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Posted 8 Sep 2009
Licenced CPOL

Windows 7 Multitouch Application Development (Part – II)

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Windows 7 Multitouch Application Development

In my last post Windows 7 Multitouch Application Development (Part - I), I described how to handle multitouch image manipulation in Windows 7 which gives a very basic idea on the multitouch development. That code used multitouch manipulation for the entire screen. If there are multiple images in the screen, this will raise events for all of them.


In this post, I will show you how to manage multitouch events for all the images separately. See one such image manipulation demo here.

For this, we have to assign a unique touch-id for each finger on the screen. As long as the finger touches the screen, the associated touch-id will remain the same for that particular finger. If the user releases his finger, the system will release the touch-id and that can be again assigned by the system automatically on next touch. So, how can we get the touch-id? You can get it from the StylusEventArgs (i.e., args.StylusDevice.Id). The stylus device will automatically generate this ID for each touch; the only thing is you have to assign it with the respective finger touch.

First of all, we will create a User Control which will consist of a single image and the XAML code for its RenderTransform. This is the same thing we did in the previous post which was inside the Window, but here, it will be inside the User Control (Picture class). Create a DependencyProperty to assign the ImageLocation dynamically.

<UserControl x:Class="Windows7MultitouchDemo.Picture"


    <Image Source="{Binding Path=ImageLocation}" Stretch="Fill" Width="Auto"

           Height="Auto"  RenderTransformOrigin="0.5, 0.5">
                <RotateTransform x:Name="trRotate"/>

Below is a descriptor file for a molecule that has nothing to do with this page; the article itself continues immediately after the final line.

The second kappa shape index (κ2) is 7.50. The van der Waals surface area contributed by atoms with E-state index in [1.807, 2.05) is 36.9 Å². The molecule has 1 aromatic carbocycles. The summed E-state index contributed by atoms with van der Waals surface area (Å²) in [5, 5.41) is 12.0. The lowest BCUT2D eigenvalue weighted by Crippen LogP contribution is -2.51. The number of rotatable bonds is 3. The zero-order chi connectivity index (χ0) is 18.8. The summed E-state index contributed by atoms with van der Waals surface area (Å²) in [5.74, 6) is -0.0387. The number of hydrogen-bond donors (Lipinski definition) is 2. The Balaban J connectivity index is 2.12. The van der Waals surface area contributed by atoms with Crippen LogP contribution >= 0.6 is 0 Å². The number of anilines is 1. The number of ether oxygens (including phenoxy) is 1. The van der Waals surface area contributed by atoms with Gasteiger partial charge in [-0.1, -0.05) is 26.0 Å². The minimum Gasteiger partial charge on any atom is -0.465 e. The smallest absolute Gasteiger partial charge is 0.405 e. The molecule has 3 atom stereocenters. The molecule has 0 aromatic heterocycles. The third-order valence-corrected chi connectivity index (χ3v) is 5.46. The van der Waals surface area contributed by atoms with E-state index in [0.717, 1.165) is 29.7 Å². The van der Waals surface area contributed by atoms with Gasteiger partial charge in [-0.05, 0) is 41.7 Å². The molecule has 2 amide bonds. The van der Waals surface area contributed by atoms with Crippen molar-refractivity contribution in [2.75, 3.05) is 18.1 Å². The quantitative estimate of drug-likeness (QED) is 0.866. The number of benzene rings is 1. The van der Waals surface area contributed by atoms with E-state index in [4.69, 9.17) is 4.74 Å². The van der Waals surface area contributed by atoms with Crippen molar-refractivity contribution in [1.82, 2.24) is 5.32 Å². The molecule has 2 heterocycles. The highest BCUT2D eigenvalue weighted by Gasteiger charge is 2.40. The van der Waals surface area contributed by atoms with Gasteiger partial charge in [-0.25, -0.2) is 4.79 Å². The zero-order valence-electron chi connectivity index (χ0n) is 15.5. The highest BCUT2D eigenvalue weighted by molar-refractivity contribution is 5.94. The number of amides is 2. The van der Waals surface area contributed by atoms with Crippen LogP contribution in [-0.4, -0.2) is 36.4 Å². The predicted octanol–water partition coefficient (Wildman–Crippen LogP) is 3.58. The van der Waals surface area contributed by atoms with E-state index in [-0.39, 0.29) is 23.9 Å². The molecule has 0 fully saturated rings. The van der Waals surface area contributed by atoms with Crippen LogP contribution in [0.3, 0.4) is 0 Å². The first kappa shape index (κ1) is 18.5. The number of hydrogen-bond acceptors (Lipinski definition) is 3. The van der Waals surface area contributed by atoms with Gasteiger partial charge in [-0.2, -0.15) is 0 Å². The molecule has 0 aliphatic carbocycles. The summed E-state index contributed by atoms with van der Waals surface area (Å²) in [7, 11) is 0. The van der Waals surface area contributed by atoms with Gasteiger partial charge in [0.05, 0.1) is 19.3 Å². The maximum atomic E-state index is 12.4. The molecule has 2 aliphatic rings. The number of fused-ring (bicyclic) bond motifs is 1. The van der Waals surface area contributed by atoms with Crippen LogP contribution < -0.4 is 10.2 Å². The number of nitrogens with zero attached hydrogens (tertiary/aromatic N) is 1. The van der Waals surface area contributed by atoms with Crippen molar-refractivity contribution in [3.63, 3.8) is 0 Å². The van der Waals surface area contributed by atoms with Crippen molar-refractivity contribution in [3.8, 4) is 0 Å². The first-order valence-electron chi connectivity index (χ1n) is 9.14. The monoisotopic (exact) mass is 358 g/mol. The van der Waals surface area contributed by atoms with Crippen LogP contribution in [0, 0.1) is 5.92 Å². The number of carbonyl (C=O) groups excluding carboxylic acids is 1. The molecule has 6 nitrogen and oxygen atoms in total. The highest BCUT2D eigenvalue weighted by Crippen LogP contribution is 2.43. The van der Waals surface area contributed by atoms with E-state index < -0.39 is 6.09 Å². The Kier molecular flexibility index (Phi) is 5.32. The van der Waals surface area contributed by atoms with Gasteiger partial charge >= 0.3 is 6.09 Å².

<ScaleTransform x:Name="trScale"/>
                <TranslateTransform x:Name="trTranslate"/>

To track the multi-touch simultaneously for the above “Picture” user control, you can use the PictureTracker class which comes with the Windows 7 Training Kit. You can download it from the Microsoft website. It looks similar to this:

/// <summary>
/// Track a single picture
/// </summary>
public class PictureTracker
   private Point _prevLocation;
   public Picture Picture { get; set; }
   public void ProcessDown(Point location)
       _prevLocation = location;
   public void ProcessMove(Point location)
       Picture.X += location.X - _prevLocation.X;
       Picture.Y += location.Y - _prevLocation.Y;
       _prevLocation = location;
   public void ProcessUp(Point location)
       //Do Nothing, We might have another touch-id that is
       //still down

Now, we have to store all the active touch-ids associated with the PictureTracker class. So, we will use a Dictionary for that. We will use the same PictureTrackerManager class which again comes with the Windows 7 Training Kit.

private readonly Dictionary<int, PictureTracker> _pictureTrackerMap;

Create an instance of the PictureTrackerManager class inside your Window1.xaml.cs and register the stylus events with the PictureTrackerManager events. So now, whenever a touch occurs on the Picture, the PictureTrackerManager will first find the associated touch-id for the respective instance and raise an event to process the same.

//Register for stylus (touch) events
StylusDown += _pictureTrackerManager.ProcessDown;
StylusUp += _pictureTrackerManager.ProcessUp;
StylusMove += _pictureTrackerManager.ProcessMove;



This article, along with any associated source code and files, is licensed under The Code Project Open License (CPOL)


About the Author

Kunal Chowdhury «IN»
Software Developer (Senior)
India India
Kunal Chowdhury is a Microsoft "Windows Platform Development" MVP (Most Valuable Professional), a Codeproject Mentor, Telerik Developer Expert, Nokia Developer Champion, Windows 10 Champion, Microsoft Rockstar, Speaker in various Microsoft events, Author, passionate Blogger and a Software Engineer by profession.

He is currently working in an MNC located in India. He has a very good skill over XAML, C#, Silverlight, Windows Phone, WPF and Windows Store (WinRT) app development. He posts his findings, articles, tutorials in his technical blog and CodeProject.

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Comments and Discussions

GeneralMy vote of 3 Pin
Thomas Stockwell12-Sep-10 8:17
memberThomas Stockwell12-Sep-10 8:17 

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